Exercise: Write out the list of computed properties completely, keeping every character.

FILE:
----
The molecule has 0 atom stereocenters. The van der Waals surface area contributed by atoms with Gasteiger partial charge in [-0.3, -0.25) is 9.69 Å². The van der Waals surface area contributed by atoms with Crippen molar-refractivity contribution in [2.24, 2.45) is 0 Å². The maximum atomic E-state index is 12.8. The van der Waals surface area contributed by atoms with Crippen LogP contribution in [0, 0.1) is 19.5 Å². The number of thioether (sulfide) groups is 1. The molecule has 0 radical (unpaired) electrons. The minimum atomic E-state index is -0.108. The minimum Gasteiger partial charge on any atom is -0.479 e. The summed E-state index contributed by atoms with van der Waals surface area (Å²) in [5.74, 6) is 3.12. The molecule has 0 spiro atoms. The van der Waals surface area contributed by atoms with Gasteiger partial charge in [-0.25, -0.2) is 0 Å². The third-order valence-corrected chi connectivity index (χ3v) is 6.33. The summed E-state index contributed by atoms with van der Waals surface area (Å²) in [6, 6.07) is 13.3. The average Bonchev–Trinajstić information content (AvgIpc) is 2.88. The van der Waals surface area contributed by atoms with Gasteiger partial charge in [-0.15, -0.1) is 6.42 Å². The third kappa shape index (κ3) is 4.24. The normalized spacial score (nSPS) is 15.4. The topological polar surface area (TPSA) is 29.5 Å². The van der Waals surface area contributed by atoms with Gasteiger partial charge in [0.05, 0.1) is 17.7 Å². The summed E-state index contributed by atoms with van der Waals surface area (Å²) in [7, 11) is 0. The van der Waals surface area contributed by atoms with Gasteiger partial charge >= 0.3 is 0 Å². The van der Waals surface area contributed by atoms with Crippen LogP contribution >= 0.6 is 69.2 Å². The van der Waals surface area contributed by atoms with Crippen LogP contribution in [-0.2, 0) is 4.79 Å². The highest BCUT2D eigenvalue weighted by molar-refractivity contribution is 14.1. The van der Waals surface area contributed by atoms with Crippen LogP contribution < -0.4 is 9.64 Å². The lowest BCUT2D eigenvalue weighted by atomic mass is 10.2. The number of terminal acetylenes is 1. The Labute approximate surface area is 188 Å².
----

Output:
The molecule has 0 atom stereocenters. The van der Waals surface area contributed by atoms with Gasteiger partial charge in [-0.3, -0.25) is 9.69 Å². The van der Waals surface area contributed by atoms with Crippen molar-refractivity contribution in [2.24, 2.45) is 0 Å². The maximum atomic E-state index is 12.8. The van der Waals surface area contributed by atoms with Crippen LogP contribution in [0, 0.1) is 19.5 Å². The number of thioether (sulfide) groups is 1. The molecule has 0 radical (unpaired) electrons. The minimum atomic E-state index is -0.108. The minimum Gasteiger partial charge on any atom is -0.479 e. The summed E-state index contributed by atoms with van der Waals surface area (Å²) in [5.74, 6) is 3.12. The molecule has 0 spiro atoms. The van der Waals surface area contributed by atoms with Gasteiger partial charge in [-0.25, -0.2) is 0 Å². The third-order valence-corrected chi connectivity index (χ3v) is 6.33. The summed E-state index contributed by atoms with van der Waals surface area (Å²) in [6, 6.07) is 13.3. The average Bonchev–Trinajstić information content (AvgIpc) is 2.88. The van der Waals surface area contributed by atoms with Gasteiger partial charge in [-0.15, -0.1) is 6.42 Å². The third kappa shape index (κ3) is 4.24. The normalized spacial score (nSPS) is 15.4. The topological polar surface area (TPSA) is 29.5 Å². The van der Waals surface area contributed by atoms with Gasteiger partial charge in [0.05, 0.1) is 17.7 Å². The summed E-state index contributed by atoms with van der Waals surface area (Å²) in [7, 11) is 0. The van der Waals surface area contributed by atoms with Gasteiger partial charge >= 0.3 is 0 Å². The van der Waals surface area contributed by atoms with Crippen LogP contribution >= 0.6 is 69.2 Å². The van der Waals surface area contributed by atoms with Crippen LogP contribution in [-0.2, 0) is 4.79 Å². The highest BCUT2D eigenvalue weighted by molar-refractivity contribution is 14.1. The van der Waals surface area contributed by atoms with Crippen LogP contribution < -0.4 is 9.64 Å². The lowest BCUT2D eigenvalue weighted by atomic mass is 10.2. The number of terminal acetylenes is 1. The Labute approximate surface area is 188 Å².